Before the Rajasthan Royals' opening match in Jaipur last week, former Australian captain-turned-commentator Michael Clarke was asked by his close friend and the Royals mentor Shane Warne to watch out for Sanju Samson.
Warne and Clarke might have only seen Samson in close proximity for the first time, but the 23-year-old Kerala wicketkeeper-batsmen, the son of an army officer who thrills the audience in the months of April-May with his willow, is into his sixth season of the Indian Primer League (IPL).
Each year there is one innings that features in the top five innings' list of that year's IPL. Each year there is one shot that leaves the commentators and the spectators spellbound. At the end of each IPL, the question on everyone’s lips is 'When will Sanju Samson be a permanent part of the national team?'
On Sunday afternoon, Samson turned the questions into a statement. With the national skipper leading the opposition, Samson tore apart the Royal Bangalore Challengers bowling unit apart with an unbeaten knock of 92 runs from 45 balls to lead his team to a convincing win.
Samson’s innings on Sunday was a further reverberation of Warne’s words to Clarke. With each stroke he dazzled, but the aspect that perhaps stood out the most was his maturity and game-sense.
Samson had a good beginning in the IPL with the scores of 49 and 37 in the opening two matches, but when asked about his knock of 92 in the innings break, he was quick to state, "I had been playing well but I had not done by job by batting deep into the innings." It was a sign of his maturity and understanding his role.
In the last couple of years at the Delhi Daredevils, Samson had been used as a floater in the batting line-up. He had been given the task of opening, resurrecting and finishing. It is a game plan that former Daredevils coach Rahul Dravid implemented to ensure each player learns to handle multiple situations. It might have been frustrating for Samson to constantly shift up and down the batting order, but one can see how different roles have helped him play in diverse situations in the current season of the IPL.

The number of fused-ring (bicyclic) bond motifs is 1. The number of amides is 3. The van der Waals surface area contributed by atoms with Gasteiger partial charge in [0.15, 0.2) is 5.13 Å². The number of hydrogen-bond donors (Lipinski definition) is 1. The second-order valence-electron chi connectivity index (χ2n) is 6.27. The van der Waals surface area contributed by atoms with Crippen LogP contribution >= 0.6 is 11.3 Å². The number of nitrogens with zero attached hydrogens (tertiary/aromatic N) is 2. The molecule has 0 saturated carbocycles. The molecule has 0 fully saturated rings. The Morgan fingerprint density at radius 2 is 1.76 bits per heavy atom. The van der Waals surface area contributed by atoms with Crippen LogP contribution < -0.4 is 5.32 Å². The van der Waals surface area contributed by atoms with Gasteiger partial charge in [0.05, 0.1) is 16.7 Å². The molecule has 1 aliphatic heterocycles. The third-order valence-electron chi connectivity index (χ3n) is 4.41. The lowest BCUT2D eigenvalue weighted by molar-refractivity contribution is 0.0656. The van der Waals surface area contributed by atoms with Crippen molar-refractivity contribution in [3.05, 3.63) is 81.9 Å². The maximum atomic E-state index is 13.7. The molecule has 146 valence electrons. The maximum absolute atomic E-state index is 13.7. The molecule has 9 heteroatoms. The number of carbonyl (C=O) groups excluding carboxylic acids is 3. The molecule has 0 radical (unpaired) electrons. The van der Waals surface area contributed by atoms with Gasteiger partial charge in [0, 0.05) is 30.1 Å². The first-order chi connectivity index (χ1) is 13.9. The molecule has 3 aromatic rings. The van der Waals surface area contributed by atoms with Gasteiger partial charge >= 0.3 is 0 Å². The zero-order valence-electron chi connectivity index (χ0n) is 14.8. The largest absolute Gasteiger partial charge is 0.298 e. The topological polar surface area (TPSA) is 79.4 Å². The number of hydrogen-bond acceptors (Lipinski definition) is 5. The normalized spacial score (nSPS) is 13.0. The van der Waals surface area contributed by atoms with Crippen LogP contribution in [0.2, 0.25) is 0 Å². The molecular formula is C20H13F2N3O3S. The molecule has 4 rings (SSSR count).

This season, he has strode to the crease in the opening over as an aggressor. He had to restrain himself against the Sunrisers as the middle order fell away quickly. Then on Sunday, he held almost played a secondary role to a Stokes and Butler through the middle overs, before shifting into fifth gear when his team needed him the most.
At the end of the 16th over, Samson had made 42 from 30 balls. In the next 15 balls he smashed 50. Until the 16th over, 75 percent of his boundaries had been scored via the pull shot or a bottom-hand flick through the on-side. He then exploded in the final overs to repeatedly send the ball over the straight boundaries.
While it was the crisp lofted shots over cover and mid-off that remained the highlights of Samson’s knock, the shot that optimised Sanju’s immense talent came in the 19th over off the bowling of Chris Woakes. The ball was full and would have landed right on the crease — a perfect yorker — but Samson simply eased the tension in his arms and opened his wrists slightly as his willow made contact with the ball just after it had hit the turf. The timing was precise and the ball sped past the third-man for a boundary.
The mechanics of his batting are sound, and as Sunil Gavaskar stated before the match, out of the next emerging wealth of talent in Rishab Pant and Ishan Kishan, the boy from Kerala had the best technique by a mile.
Samson’s supreme knocks again raised the questions as to why he has not been able to find a place in the national team. Some in Kerala believe he has been treated unfairly by his state association, while some put it down to attitude.
In the words of national selector MSK Prasad, the deal is simple — he expects Samson to pile on the runs in the domestic cricket, in matches that have no television cameras, no audience and are played on pitches that are often nowhere close to being as benign as IPL pitches.
But the signs have been good for Samson. He had a productive Ranji Trophy season where he averaged close to 50. Two years ago, on India A’s tour to Australia, on a difficult pitch, he showed great application by scoring 30 off 102 balls, before the ball ricocheted off his thigh pads on to the stumps.
There are certainly signs that Samson is maturing. His dynamic innings in Bangalore was a sign of his class and power. For a long time he has been touted as the next ‘big’ thing in Indian cricket, only to fall short of expectations. The way he has started this IPL and with the Orange Cap on his head, perhaps his time has come.
Shane Warne has an uncanny knack of elevating careers and instilling confidence in youngsters. This season, he has Samson under his wings and it might just be the mentor Samson requires to take the next step.